For most of my life, I always believed that everyone was like me. With the common saying “walk a mile in someone’s shoes”, so I would imagine myself in their shoes—whether it was too big or too small, i would imagine. I would see myself thinking, examining, imagining. Yes, I would suspend judgement, but sometimes I couldn’t understand how others don’t think the way I do.
They say that my personality is one that has a rich inner life. Yet what does that mean? That inside my head explosions of color, dreams, and life live? If that’s the case, does that mean that others don’t have rich inner lives? That their inner lives are devoid of color and brightness? That their inner lives are so empty? But it doesn’t matter, because they are already happy.
What I love doing is thinking playing with hypothetical situations or imagine the stories of other people. Some call it a thought exercise. But sit me down in an airport and this is what happens. I watch the couple walk toward the terminal and think that perhaps they are going on a vacation, but perhaps they weren’t quite happy about it, that one had to use up all their PTO and the other demanded that they needed to spend time together and viola, that’s how they are like on this trip. Or perhaps it’s the trio on the other side of the line. They are visiting family, but this time, the visit isn’t just a visit. It’s because the woman’s aunt who she knew as a child but started to drift as an adult has started a steep decline toward death. This is the game that I play in my head, poking my mind into all the possible unknowns.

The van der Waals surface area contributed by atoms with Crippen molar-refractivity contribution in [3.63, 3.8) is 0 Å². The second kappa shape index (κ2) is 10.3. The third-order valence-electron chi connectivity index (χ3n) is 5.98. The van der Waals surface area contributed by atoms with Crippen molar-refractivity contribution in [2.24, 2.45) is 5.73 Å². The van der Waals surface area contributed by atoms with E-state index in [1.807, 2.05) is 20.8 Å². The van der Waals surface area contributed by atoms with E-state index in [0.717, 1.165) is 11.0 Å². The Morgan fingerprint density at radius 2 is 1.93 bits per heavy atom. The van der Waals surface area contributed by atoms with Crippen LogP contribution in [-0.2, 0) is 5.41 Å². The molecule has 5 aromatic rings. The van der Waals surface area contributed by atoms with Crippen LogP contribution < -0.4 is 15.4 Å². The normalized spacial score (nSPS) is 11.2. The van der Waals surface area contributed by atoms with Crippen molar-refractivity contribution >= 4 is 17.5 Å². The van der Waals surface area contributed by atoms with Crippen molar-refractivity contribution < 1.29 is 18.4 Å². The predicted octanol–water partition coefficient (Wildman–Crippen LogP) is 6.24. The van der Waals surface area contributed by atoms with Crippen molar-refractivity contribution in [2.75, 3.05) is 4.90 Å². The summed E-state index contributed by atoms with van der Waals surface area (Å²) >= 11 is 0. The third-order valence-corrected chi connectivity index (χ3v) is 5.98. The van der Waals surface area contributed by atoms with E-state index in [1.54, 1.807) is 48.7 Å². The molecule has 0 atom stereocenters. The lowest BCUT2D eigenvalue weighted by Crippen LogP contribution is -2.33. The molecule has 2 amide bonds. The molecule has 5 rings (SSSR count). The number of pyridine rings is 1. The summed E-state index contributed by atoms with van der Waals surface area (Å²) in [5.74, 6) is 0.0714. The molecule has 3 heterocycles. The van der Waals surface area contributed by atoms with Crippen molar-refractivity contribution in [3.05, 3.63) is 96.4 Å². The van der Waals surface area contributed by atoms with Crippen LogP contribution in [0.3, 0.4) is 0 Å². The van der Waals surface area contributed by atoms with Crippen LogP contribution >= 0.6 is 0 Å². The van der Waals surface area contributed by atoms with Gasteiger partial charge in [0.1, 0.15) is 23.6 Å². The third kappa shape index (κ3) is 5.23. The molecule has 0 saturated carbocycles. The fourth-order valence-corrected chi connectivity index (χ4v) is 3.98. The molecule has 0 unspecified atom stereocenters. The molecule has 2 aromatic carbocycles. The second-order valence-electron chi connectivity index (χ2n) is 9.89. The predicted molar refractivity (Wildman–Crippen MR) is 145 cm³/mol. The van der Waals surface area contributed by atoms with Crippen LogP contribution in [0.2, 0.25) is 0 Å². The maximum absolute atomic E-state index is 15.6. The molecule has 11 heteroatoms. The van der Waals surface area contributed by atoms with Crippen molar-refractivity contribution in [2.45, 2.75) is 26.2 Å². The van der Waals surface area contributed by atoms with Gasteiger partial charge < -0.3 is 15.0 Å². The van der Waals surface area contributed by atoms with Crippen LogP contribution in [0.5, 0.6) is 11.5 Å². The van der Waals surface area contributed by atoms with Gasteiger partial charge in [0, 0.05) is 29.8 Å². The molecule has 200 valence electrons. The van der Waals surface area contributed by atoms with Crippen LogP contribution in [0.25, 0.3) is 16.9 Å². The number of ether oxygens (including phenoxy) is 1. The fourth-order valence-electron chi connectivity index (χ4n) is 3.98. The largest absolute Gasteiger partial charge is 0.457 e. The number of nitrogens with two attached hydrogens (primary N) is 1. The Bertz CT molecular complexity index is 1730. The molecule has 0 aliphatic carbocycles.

Or the problems that rest on my shoulders. I examine them almost immediately. Because I must in order to reach some reasonable solution in the short term otherwise the anxiety would explode into panic and headaches. I think about why an event coordinator hasn’t gotten back to me. I think about how to exert responsibility as a tenant so that my landlord doesn’t come around knocking. I think about how to make use of all the fresh produce resting in my refrigerator. I think about the games I must play, the email that I must answer, the unfinished conversations on Facebook, my prejudices and biases that are getting in the way, and finally whether I can ever organize my room in a respectable fashion. I think about all of this as I sit at my desk running through a list that numbers in the hundreds. Sometimes just by thinking through all of this, a sense of relief moves through my body. It’s ok, I think, it’s ok.
I think differently. I always have. Occasionally, it bothers me. Especially when people start to admire it. But in the end, all I want is to be me and understood.